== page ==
After Happiness, Money Can Buy Education Too

Bihar toppersIndian education isn’t run on merit, and probably many would agree with me. Our education system has long lost the essence of knowledge and now, for most parts, it survives solely on the merit of power and of course, money. We are living in an era where swapping ideals for success is as easy changing clothes. Yes, anything can be bought, as long as you have the passion and the finances at your disposal.

Of late, many of us were appalled by the recent exposure of the apparent Bihar toppers who were interviewed by India Today. The families of those interviewed, blamed the media for making them nervous. Obviously, its only ‘out of nervousness’ that one forgets the most reactive element in the periodic table, its all nervousness. While Arts topper Ruby Rai pronounced political science as ‘prodigal science’ and said the subject dealt with cooking, science topper Saurav Srestha could not define proton and electron.

After this insight, the 13 top performers in the Class XII state board exams, were asked by the Bihar School Examination Board to re-appear for their examinations- to either falsify or testify the alleged claims. As per the results, the state board has cancelled the results of Saurav Srestha and Rahul Raj, both from the science stream and students of Vaishali’s Vishnu Roy College. There are allegations that the college’s director has political links and runs a racket to produce good results in state board exams.

All this ruckus define the degradation our education system is facing. Well, is it degrading if there is money involved? So what if all this compromises on the intellectual bank of our country, as long as the banks are getting fuelled with money, all is okay in our country.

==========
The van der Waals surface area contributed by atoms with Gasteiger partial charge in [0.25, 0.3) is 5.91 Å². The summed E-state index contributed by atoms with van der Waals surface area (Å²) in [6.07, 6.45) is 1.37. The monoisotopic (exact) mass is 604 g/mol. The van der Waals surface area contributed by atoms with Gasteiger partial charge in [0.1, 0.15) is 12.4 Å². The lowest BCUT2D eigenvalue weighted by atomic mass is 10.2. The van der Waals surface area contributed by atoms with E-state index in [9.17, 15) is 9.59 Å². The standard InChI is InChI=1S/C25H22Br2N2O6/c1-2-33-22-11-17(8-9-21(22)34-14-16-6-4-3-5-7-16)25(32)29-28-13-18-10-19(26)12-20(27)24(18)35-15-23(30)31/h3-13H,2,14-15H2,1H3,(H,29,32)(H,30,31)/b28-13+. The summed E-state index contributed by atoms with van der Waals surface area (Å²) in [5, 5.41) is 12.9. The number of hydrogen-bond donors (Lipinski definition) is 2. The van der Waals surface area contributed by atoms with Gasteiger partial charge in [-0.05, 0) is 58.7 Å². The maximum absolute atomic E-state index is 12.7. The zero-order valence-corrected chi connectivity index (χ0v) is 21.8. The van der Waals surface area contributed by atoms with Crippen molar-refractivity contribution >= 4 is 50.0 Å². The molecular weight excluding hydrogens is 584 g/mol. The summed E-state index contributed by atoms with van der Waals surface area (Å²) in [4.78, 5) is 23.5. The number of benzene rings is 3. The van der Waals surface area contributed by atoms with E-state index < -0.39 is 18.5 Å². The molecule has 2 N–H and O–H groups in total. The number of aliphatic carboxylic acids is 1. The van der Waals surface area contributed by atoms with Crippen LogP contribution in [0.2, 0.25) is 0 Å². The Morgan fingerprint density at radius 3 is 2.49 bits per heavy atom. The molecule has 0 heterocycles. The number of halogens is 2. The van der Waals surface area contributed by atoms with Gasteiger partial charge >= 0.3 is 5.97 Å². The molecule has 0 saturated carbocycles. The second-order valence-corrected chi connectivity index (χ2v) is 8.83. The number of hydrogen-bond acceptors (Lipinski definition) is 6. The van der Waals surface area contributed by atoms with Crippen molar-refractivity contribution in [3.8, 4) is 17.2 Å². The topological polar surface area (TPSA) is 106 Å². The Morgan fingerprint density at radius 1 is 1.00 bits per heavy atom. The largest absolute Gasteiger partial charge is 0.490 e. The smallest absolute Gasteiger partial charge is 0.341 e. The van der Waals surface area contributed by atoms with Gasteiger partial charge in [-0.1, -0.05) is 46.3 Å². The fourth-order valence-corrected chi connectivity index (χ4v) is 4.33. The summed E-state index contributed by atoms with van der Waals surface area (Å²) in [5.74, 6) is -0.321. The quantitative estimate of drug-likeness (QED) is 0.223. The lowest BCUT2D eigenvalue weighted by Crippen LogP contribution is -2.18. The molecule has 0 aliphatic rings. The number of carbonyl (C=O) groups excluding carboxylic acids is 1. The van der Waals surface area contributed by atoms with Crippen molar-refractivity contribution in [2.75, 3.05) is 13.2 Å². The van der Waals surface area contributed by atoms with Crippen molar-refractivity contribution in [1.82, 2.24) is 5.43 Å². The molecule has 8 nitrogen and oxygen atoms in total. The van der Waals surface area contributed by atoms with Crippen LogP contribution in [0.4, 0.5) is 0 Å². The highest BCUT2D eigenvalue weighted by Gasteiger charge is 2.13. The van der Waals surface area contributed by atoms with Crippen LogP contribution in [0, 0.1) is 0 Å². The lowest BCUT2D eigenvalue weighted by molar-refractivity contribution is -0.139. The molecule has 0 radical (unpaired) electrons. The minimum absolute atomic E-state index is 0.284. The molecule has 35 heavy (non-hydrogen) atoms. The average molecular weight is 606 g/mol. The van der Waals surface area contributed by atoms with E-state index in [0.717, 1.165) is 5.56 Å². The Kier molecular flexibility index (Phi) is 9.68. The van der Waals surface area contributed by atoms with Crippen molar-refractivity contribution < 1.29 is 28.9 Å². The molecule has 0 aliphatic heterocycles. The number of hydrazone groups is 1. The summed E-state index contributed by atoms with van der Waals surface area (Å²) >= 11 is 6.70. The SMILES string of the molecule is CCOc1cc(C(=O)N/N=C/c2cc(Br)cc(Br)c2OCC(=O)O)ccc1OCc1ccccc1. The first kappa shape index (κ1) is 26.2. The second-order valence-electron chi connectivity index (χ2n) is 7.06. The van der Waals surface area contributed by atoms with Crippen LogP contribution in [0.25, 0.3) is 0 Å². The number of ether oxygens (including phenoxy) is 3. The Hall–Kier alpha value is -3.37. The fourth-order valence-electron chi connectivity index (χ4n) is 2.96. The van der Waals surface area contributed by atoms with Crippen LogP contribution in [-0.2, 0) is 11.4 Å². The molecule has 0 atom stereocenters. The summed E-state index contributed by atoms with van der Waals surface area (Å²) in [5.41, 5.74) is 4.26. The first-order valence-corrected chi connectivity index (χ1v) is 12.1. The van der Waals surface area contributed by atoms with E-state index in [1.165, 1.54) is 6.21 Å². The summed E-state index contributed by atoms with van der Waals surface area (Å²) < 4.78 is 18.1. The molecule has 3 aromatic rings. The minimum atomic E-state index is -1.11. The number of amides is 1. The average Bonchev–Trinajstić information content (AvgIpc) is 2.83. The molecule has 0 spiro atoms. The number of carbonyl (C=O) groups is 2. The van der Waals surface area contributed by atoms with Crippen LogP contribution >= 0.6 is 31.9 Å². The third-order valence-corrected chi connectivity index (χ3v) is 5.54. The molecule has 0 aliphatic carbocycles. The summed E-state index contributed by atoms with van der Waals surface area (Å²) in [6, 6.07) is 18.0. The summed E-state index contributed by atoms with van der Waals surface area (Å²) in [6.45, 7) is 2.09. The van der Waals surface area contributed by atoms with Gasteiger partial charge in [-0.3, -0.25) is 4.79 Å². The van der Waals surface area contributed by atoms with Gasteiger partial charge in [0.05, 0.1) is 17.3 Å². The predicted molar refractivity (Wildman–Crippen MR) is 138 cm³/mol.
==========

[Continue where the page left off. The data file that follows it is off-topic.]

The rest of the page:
However, all this also reveals another hazardous facet of our society. The kind of importance that we delegate to marks is beyond disgusting. It leads to certain obsession among kids to score well, which leads them to getting involved in paper-leaking, marks-buying sort of activity. The desperation is so much that they want good results by hook or crook. In our distorted society, education is not perceived as something that opens gateways to continuous learning and exploration. Instead it is viewed from a narrow instrumental framework as a ticket to a job. Such obsession is toxic for society and the education system as a whole.

Electronic technology, proxies, chits and every possible cheating means are deployed to get high marks. Our education system has neither the ability nor the intention to prevent such malpractices. Such severe lack of vigilance makes the entire system vulnerable which is being regulated by people possessing more power and better connections.

Over the last decade there has been an exponential rise in the number of students securing extremely high marks across various boards. This facade of rising marks masks the poor quality and the unfair nature of our education system.

There has to be constant and regulated vigilance so as to move beyond this issue. Once we move beyond this, then only we can hope to unearth the many layers of power play that goes into the making of our toppers. The many layers include the existence of in-our-face rackets run by the school authorities and the checkers of the esteemed and viable examination, the corrupt officials who readily sacrifice the  intellectual vault in a bid to increase their own.

Whom should we save, the education system, the children getting enticed by the allure of marks or the society that strengthens the motto ‘more marks, more success’? With so much to save while acting upon our diminishable ideals, one can do nothing but hope. Hope for a better future, and more importantly, for better individuals.

Yugansha Malhotra

The Viewspaper